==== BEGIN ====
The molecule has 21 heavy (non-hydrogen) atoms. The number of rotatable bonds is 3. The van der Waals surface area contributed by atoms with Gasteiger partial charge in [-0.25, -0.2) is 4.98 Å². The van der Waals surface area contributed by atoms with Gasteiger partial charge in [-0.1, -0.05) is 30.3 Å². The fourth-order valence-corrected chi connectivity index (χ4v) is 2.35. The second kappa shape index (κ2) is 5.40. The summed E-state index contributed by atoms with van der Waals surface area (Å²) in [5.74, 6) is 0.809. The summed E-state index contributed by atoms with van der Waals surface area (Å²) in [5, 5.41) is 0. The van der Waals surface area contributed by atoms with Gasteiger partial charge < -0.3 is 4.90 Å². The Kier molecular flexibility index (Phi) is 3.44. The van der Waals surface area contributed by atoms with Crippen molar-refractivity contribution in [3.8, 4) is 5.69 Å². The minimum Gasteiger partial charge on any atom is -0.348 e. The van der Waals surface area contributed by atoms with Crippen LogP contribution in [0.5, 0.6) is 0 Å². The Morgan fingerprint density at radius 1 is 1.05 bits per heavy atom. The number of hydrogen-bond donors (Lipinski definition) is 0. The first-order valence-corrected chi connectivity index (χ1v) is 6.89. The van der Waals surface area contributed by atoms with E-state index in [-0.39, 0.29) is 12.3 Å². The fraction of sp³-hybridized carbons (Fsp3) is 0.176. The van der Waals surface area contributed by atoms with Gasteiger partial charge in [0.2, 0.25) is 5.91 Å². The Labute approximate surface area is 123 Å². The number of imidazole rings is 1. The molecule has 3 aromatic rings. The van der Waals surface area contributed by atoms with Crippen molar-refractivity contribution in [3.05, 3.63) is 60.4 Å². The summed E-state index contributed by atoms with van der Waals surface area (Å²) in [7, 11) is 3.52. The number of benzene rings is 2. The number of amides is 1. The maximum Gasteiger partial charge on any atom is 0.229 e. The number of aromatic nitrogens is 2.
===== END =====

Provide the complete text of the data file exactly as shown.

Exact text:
The molecule has 21 heavy (non-hydrogen) atoms. The number of rotatable bonds is 3. The van der Waals surface area contributed by atoms with Gasteiger partial charge in [-0.25, -0.2) is 4.98 Å². The van der Waals surface area contributed by atoms with Gasteiger partial charge in [-0.1, -0.05) is 30.3 Å². The fourth-order valence-corrected chi connectivity index (χ4v) is 2.35. The second kappa shape index (κ2) is 5.40. The summed E-state index contributed by atoms with van der Waals surface area (Å²) in [5.74, 6) is 0.809. The summed E-state index contributed by atoms with van der Waals surface area (Å²) in [5, 5.41) is 0. The van der Waals surface area contributed by atoms with Gasteiger partial charge < -0.3 is 4.90 Å². The Kier molecular flexibility index (Phi) is 3.44. The van der Waals surface area contributed by atoms with Crippen molar-refractivity contribution in [3.8, 4) is 5.69 Å². The minimum Gasteiger partial charge on any atom is -0.348 e. The van der Waals surface area contributed by atoms with Crippen LogP contribution in [0.5, 0.6) is 0 Å². The Morgan fingerprint density at radius 1 is 1.05 bits per heavy atom. The number of hydrogen-bond donors (Lipinski definition) is 0. The first-order valence-corrected chi connectivity index (χ1v) is 6.89. The van der Waals surface area contributed by atoms with E-state index in [-0.39, 0.29) is 12.3 Å². The fraction of sp³-hybridized carbons (Fsp3) is 0.176. The van der Waals surface area contributed by atoms with Gasteiger partial charge in [0.2, 0.25) is 5.91 Å². The Labute approximate surface area is 123 Å². The number of imidazole rings is 1. The molecule has 3 aromatic rings. The van der Waals surface area contributed by atoms with Crippen molar-refractivity contribution in [3.05, 3.63) is 60.4 Å². The summed E-state index contributed by atoms with van der Waals surface area (Å²) in [7, 11) is 3.52. The number of benzene rings is 2. The number of amides is 1. The maximum Gasteiger partial charge on any atom is 0.229 e. The number of aromatic nitrogens is 2.